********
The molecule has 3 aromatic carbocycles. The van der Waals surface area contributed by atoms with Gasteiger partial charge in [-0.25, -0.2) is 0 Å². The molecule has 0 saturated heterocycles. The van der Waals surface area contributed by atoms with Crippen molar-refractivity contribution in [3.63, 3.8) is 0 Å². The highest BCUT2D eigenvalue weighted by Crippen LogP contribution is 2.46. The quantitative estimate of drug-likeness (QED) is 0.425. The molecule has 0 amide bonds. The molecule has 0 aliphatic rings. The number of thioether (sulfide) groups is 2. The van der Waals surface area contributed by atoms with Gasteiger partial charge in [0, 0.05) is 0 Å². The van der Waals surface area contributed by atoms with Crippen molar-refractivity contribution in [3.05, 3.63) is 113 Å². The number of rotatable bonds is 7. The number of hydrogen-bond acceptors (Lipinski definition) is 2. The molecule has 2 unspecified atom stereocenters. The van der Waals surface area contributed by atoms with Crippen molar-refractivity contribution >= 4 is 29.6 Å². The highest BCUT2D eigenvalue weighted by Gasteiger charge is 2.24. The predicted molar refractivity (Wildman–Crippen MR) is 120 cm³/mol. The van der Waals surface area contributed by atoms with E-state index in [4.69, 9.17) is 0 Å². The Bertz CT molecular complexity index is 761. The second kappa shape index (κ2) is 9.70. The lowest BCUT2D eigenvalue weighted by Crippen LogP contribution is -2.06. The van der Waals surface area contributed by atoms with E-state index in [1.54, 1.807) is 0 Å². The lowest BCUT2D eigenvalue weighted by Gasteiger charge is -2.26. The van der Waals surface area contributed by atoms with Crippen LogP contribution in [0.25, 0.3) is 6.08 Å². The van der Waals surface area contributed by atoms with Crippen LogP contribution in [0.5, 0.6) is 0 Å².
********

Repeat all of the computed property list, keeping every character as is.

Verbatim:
The molecule has 3 aromatic carbocycles. The van der Waals surface area contributed by atoms with Gasteiger partial charge in [-0.25, -0.2) is 0 Å². The molecule has 0 saturated heterocycles. The van der Waals surface area contributed by atoms with Crippen molar-refractivity contribution in [3.63, 3.8) is 0 Å². The highest BCUT2D eigenvalue weighted by Crippen LogP contribution is 2.46. The quantitative estimate of drug-likeness (QED) is 0.425. The molecule has 0 amide bonds. The molecule has 0 aliphatic rings. The number of thioether (sulfide) groups is 2. The van der Waals surface area contributed by atoms with Gasteiger partial charge in [0, 0.05) is 0 Å². The van der Waals surface area contributed by atoms with Crippen molar-refractivity contribution in [3.05, 3.63) is 113 Å². The number of rotatable bonds is 7. The number of hydrogen-bond acceptors (Lipinski definition) is 2. The molecule has 2 unspecified atom stereocenters. The van der Waals surface area contributed by atoms with Crippen molar-refractivity contribution >= 4 is 29.6 Å². The highest BCUT2D eigenvalue weighted by Gasteiger charge is 2.24. The predicted molar refractivity (Wildman–Crippen MR) is 120 cm³/mol. The van der Waals surface area contributed by atoms with E-state index in [4.69, 9.17) is 0 Å². The Bertz CT molecular complexity index is 761. The second kappa shape index (κ2) is 9.70. The lowest BCUT2D eigenvalue weighted by Crippen LogP contribution is -2.06. The van der Waals surface area contributed by atoms with E-state index in [1.54, 1.807) is 0 Å². The lowest BCUT2D eigenvalue weighted by Gasteiger charge is -2.26. The van der Waals surface area contributed by atoms with Crippen LogP contribution in [0.25, 0.3) is 6.08 Å². The van der Waals surface area contributed by atoms with Crippen LogP contribution in [0.5, 0.6) is 0 Å².